What's worse, the untendered, 10-year contract with STARS -- Bellinger says it will cost taxpayers almost $160 million during that period -- is the tip of the iceberg in a government procurement program in which many contracts are awarded without a bidding process.
"It wasn't as though contracts were awarded with no thought to it," Bellringer said Wednesday. "It's just that it didn't comply with the way it's been set out."
The 443-page report is the largest single auditor general's report submitted to the legislature and Bellringer's last, as she retires at the end of the month. The province has yet to find her replacement.
The report covers more than a dozen areas in which the government and its various operations -- at least those audited -- were found wanting in how money is spent and in accountability.
However, the most damning criticism focused on how the STARS air ambulance became a full-time service during the October 2011 election campaign. It comes two weeks after STARS was allowed to fly in emergency cases following a three-week suspension. The province grounded the service because of concerns over patient safety following the death of a woman after a flight.
The report found besides not complying with public tendering principles, contract information was not initially made available to the public as set out in legislation. It also found the province's value-for-money analysis for STARS was weak in that costs per mission were likely to be 231 per cent to 618 per cent higher than other EMS programs.
"(Manitoba) Health did not conduct a detailed needs assessment to determine all the requirements," Bellringer said in the report. "Instead, it relied on STARS as the main source to define program-delivery needs."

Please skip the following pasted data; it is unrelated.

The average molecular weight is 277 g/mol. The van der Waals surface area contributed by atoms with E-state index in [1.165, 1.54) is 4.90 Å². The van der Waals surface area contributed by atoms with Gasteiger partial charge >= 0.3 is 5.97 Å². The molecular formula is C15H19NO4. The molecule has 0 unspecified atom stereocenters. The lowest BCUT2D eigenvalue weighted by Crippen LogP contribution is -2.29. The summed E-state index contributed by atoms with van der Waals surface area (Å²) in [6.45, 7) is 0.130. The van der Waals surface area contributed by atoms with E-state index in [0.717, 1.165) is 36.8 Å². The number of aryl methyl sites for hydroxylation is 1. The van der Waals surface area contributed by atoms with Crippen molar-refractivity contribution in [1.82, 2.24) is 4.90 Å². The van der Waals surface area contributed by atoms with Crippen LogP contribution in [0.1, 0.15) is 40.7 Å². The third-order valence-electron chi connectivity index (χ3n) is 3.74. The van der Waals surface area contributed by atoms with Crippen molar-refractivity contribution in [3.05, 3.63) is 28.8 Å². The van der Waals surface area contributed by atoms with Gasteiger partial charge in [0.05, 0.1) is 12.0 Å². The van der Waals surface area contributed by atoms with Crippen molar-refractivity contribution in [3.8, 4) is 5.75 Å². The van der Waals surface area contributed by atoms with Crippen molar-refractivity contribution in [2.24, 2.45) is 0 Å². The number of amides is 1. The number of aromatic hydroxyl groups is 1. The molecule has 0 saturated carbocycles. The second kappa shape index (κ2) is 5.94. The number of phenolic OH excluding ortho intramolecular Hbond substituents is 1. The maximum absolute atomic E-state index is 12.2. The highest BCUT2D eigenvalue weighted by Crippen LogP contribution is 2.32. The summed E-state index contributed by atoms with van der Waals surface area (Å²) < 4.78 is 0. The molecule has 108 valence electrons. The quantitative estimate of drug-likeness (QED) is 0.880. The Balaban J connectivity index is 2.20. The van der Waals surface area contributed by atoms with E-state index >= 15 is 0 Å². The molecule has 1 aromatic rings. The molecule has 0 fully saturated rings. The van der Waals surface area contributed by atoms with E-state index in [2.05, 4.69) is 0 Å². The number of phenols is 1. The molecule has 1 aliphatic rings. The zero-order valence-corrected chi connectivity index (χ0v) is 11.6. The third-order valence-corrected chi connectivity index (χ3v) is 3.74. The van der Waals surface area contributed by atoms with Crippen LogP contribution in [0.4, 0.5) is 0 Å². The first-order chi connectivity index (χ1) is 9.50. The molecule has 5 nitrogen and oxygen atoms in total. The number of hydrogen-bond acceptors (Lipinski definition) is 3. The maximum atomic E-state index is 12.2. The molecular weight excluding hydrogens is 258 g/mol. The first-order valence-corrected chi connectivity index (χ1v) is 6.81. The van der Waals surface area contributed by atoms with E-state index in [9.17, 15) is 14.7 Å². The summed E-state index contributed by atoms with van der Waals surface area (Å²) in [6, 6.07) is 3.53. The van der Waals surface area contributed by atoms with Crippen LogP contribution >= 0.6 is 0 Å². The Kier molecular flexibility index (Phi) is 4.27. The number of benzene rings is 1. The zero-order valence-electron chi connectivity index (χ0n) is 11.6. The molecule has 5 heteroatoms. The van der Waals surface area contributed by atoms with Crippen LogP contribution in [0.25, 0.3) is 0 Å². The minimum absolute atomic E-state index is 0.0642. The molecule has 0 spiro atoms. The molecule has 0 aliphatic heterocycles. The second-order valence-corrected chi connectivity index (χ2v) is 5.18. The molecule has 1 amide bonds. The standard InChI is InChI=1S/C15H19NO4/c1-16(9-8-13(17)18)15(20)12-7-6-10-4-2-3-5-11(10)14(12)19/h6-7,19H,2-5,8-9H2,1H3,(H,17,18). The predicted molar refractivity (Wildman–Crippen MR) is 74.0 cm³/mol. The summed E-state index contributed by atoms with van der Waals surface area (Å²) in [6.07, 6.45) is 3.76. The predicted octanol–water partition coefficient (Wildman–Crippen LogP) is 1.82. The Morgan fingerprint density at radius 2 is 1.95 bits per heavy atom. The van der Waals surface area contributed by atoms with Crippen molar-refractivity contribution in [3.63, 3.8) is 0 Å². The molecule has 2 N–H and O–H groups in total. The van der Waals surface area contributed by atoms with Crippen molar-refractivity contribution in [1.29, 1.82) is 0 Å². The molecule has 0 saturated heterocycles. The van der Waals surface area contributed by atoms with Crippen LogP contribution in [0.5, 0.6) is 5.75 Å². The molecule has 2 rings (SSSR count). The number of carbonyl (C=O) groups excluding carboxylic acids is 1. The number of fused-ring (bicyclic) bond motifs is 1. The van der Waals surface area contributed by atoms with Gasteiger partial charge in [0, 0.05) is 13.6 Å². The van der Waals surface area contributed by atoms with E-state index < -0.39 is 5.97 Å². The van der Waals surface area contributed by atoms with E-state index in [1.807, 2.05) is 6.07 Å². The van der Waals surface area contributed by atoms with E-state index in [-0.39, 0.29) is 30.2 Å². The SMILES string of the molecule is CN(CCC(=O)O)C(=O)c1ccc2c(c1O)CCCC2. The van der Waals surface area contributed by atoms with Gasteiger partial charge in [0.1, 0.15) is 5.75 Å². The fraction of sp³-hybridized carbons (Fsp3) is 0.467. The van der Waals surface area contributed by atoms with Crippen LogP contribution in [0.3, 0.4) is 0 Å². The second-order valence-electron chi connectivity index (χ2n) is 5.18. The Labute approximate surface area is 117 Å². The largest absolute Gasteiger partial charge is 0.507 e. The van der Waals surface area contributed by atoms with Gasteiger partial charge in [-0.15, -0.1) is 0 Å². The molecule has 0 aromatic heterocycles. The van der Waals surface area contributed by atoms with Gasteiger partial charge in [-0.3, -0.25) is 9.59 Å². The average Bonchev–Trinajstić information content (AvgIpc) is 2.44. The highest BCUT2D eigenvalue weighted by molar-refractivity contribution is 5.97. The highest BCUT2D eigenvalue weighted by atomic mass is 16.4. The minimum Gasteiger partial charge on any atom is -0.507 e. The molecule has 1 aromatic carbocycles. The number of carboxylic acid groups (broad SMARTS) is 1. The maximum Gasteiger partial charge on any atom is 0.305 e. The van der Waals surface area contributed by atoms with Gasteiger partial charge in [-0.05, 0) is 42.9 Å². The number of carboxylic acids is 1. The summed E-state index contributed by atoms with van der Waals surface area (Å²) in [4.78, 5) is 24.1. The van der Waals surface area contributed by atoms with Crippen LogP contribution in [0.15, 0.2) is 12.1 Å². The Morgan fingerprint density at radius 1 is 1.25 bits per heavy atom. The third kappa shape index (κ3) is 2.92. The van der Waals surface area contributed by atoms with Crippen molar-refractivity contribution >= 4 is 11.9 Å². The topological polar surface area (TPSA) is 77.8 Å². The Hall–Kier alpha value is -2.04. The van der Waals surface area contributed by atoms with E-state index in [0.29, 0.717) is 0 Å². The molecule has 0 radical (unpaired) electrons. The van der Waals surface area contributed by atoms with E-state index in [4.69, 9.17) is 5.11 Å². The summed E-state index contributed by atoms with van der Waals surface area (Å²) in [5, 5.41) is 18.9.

The report also found in five cases, flight manifests were incomplete, four in which STARS ignored stand-down directions, four instances in which a STARS referral emergency physician could not be reached to consult on a patient-care matter and an unspecified number of cases in which the helicopter landed when it was not authorized.
Health Minister Erin Selby said the government accepts each of Bellinger's recommendations and it will be the work of a new clinical oversight committee, under University of Manitoba dean of medicine Dr. Brian Postl, to address the concerns highlighted by the auditor general and in an independent review into patient care and air medical crew training.
"A helicopter service is just part of a modern EMS service," Selby said. "It's saved the lives of many Manitobans."
Opposition health critic Myrna Driedger said Bellinger's report on STARS is a "scathing indictment of gross mismanagement by the NDP government."
Driedger said most loathsome was how the NDP used STARS to curry votes in the 2011 election. "I think the NDP were in such a rush to get this helicopter before the election that they didn't do proper scrutiny, they didn't do proper due diligence," Driedger said.